The other two options, the iPath Pure Beta Grains ETN (NYSEArca: WEET) and the iPath Pure Beta Agriculture ETN (NYSEArca: DIRT), have large positions in soybeans—38 percent and 32 percent, respectively—but hold other commodities as well. They cost just 0.85 percent, but are so thinly traded that they may prove to be just as expensive when all-in costs are taken into account.
WEET and DIRT have median daily volumes of zero, which means that, on most days, not a single share changes hands. Unsurprisingly, both also tend to trade at wide spreads: WEET’s average spread is over 1.25 percent and DIRT’s is 0.49 percent.
In comparison, SOYB has a median daily volume of about $300,000—also not ideal, but much better than zero—and an average spread of just 0.10 percent.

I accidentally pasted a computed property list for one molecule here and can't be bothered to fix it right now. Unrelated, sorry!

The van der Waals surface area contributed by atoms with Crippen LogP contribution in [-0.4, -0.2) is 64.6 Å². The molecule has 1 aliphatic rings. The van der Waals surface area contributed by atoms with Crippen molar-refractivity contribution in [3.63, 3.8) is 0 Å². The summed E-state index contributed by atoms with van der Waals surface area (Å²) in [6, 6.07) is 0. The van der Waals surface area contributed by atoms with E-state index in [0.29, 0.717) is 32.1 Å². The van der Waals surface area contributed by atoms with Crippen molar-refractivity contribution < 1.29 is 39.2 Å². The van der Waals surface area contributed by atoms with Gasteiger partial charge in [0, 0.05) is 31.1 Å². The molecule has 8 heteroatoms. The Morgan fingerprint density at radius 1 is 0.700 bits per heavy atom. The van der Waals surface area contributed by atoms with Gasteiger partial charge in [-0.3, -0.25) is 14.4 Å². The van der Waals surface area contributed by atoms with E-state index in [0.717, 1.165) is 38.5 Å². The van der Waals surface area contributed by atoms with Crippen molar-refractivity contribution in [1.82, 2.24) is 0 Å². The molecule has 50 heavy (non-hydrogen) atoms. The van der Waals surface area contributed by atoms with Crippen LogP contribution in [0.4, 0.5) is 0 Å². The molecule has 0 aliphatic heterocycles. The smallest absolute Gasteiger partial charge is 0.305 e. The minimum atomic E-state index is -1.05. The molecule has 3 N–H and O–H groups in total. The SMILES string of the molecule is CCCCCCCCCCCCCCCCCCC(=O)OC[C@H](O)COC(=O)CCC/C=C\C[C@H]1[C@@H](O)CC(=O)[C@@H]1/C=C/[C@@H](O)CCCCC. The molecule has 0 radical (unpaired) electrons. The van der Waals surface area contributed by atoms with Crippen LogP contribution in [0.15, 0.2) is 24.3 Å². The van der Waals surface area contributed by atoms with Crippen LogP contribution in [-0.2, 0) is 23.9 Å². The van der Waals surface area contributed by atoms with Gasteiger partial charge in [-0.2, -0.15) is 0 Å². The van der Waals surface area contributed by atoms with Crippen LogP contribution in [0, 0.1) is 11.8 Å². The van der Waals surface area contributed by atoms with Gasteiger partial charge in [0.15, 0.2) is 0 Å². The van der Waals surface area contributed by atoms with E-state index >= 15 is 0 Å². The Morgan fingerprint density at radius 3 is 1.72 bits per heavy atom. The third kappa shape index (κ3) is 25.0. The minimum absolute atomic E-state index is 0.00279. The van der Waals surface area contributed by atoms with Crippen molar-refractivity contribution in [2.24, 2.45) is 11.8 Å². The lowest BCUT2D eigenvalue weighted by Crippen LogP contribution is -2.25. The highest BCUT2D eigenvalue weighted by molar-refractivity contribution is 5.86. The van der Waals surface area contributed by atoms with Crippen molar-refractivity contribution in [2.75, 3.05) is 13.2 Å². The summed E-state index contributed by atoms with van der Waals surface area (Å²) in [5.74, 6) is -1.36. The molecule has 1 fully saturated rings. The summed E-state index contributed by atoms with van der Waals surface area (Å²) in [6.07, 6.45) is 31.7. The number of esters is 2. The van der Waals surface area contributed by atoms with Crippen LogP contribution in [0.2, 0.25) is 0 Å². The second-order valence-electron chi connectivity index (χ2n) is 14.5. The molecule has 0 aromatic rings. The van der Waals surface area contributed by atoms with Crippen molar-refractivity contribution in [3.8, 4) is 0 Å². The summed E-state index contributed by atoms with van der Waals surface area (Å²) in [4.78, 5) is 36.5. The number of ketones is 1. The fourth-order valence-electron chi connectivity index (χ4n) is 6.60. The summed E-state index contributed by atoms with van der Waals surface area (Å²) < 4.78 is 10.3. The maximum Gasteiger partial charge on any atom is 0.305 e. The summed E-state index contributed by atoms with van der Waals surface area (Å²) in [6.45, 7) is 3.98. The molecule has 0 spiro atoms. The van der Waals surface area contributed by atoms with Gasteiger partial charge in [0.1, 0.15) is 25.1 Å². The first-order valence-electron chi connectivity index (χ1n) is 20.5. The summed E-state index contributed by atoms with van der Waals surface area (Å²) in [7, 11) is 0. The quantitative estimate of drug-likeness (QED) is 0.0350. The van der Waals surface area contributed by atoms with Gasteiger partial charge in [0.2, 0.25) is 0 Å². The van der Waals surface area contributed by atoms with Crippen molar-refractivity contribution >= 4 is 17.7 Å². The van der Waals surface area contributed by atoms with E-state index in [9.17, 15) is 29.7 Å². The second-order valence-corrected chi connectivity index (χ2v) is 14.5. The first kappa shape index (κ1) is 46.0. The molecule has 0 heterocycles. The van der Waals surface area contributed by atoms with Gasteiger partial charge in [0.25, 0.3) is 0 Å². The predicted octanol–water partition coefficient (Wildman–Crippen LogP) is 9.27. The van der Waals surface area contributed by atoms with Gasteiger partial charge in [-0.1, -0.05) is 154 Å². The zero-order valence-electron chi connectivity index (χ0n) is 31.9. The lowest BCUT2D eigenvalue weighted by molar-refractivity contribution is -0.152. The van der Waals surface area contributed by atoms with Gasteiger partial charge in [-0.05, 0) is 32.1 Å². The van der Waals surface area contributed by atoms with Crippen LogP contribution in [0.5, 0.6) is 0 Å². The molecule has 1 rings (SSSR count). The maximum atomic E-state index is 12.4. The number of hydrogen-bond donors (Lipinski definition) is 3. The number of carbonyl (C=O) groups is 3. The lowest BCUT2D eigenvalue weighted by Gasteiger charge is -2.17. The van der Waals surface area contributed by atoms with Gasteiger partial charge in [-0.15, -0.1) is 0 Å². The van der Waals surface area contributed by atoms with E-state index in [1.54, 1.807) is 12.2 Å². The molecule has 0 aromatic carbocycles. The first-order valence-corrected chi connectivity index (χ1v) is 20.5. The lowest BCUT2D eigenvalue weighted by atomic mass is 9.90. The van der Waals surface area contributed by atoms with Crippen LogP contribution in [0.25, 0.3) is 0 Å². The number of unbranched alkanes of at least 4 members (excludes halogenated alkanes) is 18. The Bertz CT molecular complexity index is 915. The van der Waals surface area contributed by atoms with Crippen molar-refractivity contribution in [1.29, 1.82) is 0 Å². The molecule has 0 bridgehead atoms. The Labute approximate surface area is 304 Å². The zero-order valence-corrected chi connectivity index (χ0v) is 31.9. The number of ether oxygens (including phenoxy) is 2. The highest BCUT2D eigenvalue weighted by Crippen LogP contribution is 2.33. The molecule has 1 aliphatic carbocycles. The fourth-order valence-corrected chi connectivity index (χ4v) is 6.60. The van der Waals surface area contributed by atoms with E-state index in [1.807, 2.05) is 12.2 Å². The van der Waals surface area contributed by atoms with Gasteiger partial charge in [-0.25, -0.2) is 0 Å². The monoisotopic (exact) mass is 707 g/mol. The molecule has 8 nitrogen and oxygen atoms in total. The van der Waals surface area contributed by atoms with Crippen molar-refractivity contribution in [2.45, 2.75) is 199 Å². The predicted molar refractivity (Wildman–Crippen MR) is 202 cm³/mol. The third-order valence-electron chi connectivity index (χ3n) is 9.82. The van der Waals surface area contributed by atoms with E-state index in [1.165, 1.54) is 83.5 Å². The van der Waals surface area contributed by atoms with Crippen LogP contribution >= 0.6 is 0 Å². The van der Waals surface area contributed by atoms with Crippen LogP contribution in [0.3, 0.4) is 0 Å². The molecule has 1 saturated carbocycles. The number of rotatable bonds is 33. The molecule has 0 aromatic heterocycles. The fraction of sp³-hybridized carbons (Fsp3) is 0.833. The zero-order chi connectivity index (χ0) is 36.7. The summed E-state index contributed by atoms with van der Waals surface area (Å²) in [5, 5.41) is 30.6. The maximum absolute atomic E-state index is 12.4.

Of course, in the world of ETFs, exchange-based liquidity doesn’t tell the whole story: Larger traders who are interested in any of the three funds should contact a liquidity provider to create new shares rather than wade into a shallow liquidity pool.
While it’s a little hard to read the chart below thanks to WEET’s and DIRT’s poor trading volume, it’s easy to see that—as would be expected—SOYB does the best job of delivering the returns of soybeans. WEET and DIRT have only participated in the recent rally to a limited extent.
Two-Week Soybeans ETF Performance vs. Soybeans
If you’re trying to make a bet on soybeans without the hassle of opening and managing a futures account, SOYB is it.
At the time this article was written, the author held no positions in the securities mentioned. Contact Carolyn Hill at [email protected].